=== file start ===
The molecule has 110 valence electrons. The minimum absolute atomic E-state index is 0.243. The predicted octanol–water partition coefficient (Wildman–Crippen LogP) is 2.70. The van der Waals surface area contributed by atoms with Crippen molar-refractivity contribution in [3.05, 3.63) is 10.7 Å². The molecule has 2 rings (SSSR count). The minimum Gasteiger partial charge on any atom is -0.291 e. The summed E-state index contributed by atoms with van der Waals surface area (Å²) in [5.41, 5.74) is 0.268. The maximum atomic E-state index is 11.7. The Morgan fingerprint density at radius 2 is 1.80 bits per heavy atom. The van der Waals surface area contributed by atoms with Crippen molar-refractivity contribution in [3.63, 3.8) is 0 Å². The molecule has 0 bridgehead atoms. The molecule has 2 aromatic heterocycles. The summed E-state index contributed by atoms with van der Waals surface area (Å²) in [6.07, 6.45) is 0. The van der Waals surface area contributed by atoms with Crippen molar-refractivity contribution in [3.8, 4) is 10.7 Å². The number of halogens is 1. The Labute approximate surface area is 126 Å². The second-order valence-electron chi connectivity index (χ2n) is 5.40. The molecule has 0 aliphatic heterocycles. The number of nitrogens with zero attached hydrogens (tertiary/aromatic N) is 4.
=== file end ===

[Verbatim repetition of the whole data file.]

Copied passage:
The molecule has 110 valence electrons. The minimum absolute atomic E-state index is 0.243. The predicted octanol–water partition coefficient (Wildman–Crippen LogP) is 2.70. The van der Waals surface area contributed by atoms with Crippen molar-refractivity contribution in [3.05, 3.63) is 10.7 Å². The molecule has 2 rings (SSSR count). The minimum Gasteiger partial charge on any atom is -0.291 e. The summed E-state index contributed by atoms with van der Waals surface area (Å²) in [5.41, 5.74) is 0.268. The maximum atomic E-state index is 11.7. The Morgan fingerprint density at radius 2 is 1.80 bits per heavy atom. The van der Waals surface area contributed by atoms with Crippen molar-refractivity contribution in [3.63, 3.8) is 0 Å². The molecule has 0 bridgehead atoms. The molecule has 2 aromatic heterocycles. The summed E-state index contributed by atoms with van der Waals surface area (Å²) in [6.07, 6.45) is 0. The van der Waals surface area contributed by atoms with Crippen molar-refractivity contribution in [3.8, 4) is 10.7 Å². The number of halogens is 1. The Labute approximate surface area is 126 Å². The second-order valence-electron chi connectivity index (χ2n) is 5.40. The molecule has 0 aliphatic heterocycles. The number of nitrogens with zero attached hydrogens (tertiary/aromatic N) is 4.